Between Heaven and the Stage: Past the Tempest?
The Gdansk Shakespeare Theatre returns with a festival for everyone. “Between Heaven and the Stage” will be a negotiation between the texts of the great Bard, the individual visions of the director, and the subjective perception of each spectator. We invite new plays created in different parts of the world during a very difficult time, a period of many changes caused by pandemics, war and other turbulences. After such storms, Shakespeare’s plays, several hundred years after they were written, can still move and entertain. This is the time when, of all the arts, theatre, in its nature a community experience, has suffered most. In addition, for several months now we have been experiencing the theatre of war, just across our border, a war that is both cruel and heroic, that evokes many emotions, that carries a load of new meanings for every generation, that sets and exceeds our limits of humanity, heroism and sacrifice. Only Shakespeare could describe what might seem to us, following Adorno, impossible to describe – that now, after the experience of the last war, it is impossible to use words to convey the brutality of the present. However, despite the losses, despite the misfortunes, we have the right to experience together, in fact we absolutely need to experience together this festival, because once again we see how theatre brings closer, explains, deconstructs all those stories that make Shakespeare “our Contemporary”. Nothing can replace the communal experience and co-creation of theatre, and nothing can replace the communal reception of a theatrical performance as a spectator – among others, strangers but bursting out laughing at the same moment or holding their breath with delight or sadness.
The diversity of interpretations of Shakespeare or the diversity of theatrical aesthetics will be proved by triple versions of “The Tempest”, double versions of “Hamlet” and “Epiphany”. The stagings of “The Tempest” hosted by the 26th edition of the Shakespeare Festival – very different versions, from different theatrical orders: different aesthetic approaches, each looking for different answers in the Theatre. Three versions created during very different contexts of their creators’ work and lives: The Camp Storm of the Romanian “enfants terrible” from Bulandra Theatre; the stylised, almost baroque staging of the young Italian theatre maker Alessandro Serra from the National Theatre of Turin and, as it were, its reversal: the minimalist, intensely pure choreographic work of the Danish company Glad Theatre and Hamlet Scenen.
Two other “Hamlets”, in perverse stagings from the Czech Republic and the USA, will ask a question that is so topical and ambiguous today: TO BE or NOT TO BE.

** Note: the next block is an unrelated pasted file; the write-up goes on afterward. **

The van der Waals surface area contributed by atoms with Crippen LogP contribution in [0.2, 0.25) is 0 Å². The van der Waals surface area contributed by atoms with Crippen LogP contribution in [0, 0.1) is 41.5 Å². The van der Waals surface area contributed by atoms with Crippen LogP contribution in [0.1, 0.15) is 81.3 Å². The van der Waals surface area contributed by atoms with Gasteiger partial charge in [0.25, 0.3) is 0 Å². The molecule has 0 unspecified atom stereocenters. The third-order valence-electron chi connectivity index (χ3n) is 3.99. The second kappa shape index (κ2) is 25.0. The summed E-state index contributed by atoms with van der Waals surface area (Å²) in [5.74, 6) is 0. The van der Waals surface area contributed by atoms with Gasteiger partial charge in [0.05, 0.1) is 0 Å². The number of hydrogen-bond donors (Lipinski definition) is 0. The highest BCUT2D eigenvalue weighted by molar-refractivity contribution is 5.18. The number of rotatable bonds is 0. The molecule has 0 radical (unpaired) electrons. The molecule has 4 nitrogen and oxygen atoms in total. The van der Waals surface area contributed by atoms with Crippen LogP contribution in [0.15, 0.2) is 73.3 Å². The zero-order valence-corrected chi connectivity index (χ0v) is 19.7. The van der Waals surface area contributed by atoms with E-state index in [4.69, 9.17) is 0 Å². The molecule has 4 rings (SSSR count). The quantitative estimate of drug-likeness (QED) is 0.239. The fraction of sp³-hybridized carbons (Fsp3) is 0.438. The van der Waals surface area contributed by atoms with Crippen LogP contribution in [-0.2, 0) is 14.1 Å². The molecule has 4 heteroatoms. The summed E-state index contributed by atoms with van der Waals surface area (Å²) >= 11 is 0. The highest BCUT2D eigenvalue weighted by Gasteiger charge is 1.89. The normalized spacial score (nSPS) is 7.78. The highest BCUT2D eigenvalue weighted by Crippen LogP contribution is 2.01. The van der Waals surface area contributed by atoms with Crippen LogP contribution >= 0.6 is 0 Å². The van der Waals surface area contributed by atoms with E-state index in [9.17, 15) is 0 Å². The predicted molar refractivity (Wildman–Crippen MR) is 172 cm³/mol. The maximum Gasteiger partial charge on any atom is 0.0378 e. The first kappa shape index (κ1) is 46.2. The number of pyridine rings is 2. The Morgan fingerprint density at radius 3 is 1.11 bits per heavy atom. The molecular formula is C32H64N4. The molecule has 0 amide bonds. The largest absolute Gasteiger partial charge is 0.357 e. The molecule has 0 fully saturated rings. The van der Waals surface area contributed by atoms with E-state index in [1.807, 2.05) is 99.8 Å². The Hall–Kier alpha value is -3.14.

The new VR “HA-M-LET” from California’s CalArts Center for New Performance is created by the young Brazilian artist Peter Mark, who freely uses both his personal intimate family experiences and the Brazilian imaginarium to weave Hamlet’s story, while using the latest VR technologies, AR, projections, memes, gifs. On the other hand, we hope that Hamlet from the Czech performance “Hamlet on the Road” from the Divadlo Radost theatre from Brno will give us a wonderful version of the true Czech philosophical approach to the crisis: calm, distance and humour.
Yes, humour can save us, which is why we are inviting as many as two hilarious, charming versions of ‘The Night of the Three Kings’ from two national theatres: one directed by Piotr Cieplak from the National Theatre in Warsaw and the other, a Czech one, from the National Theatre in Brno, directed by Štěpán Pácla, both productions with outstanding acting roles.
We hope that the coming festival will be a true Celebration of Theatre after this pandemic Storm, which has tired us all, and which has taken the Creator of this Theatre and Festival away from us. We know that Prof. Limon would like our ship to sail on, to be an open haven for everyone: young and old, seasoned theatre-goers as well as casual tourists, who may have their first experience of theatre right here. After Tempest we invite everyone to sit down, relax and sail away to a world made of such material as dreams, because, quoting the author of Tempest “We are such stuff as dreams are made on”.
Curator and creative producer of international theatre projects, responsible for selecting international productions during the 26th International Shakespeare Festival. In 2009-2019, as the chief expert on performing arts at the Adam Mickiewicz Institute, she organized screenings and reviews of Polish theatre around the world, developed dance residency projects and drama exchanges, including initiating work on (A)pollonia: 21st-Century Polish Drama and Texts for the Stage and a number of experimental projects such as Digital Play Festival, Paderewski Musical Project and bringing Kochanowski’s and Wyspianski’s texts to the stage of the Globe Theatre in London. Outside the theatre Klass is preparing the (M)Useum Utopii in Walter Gropius’ Granary in Jankow Pomorski.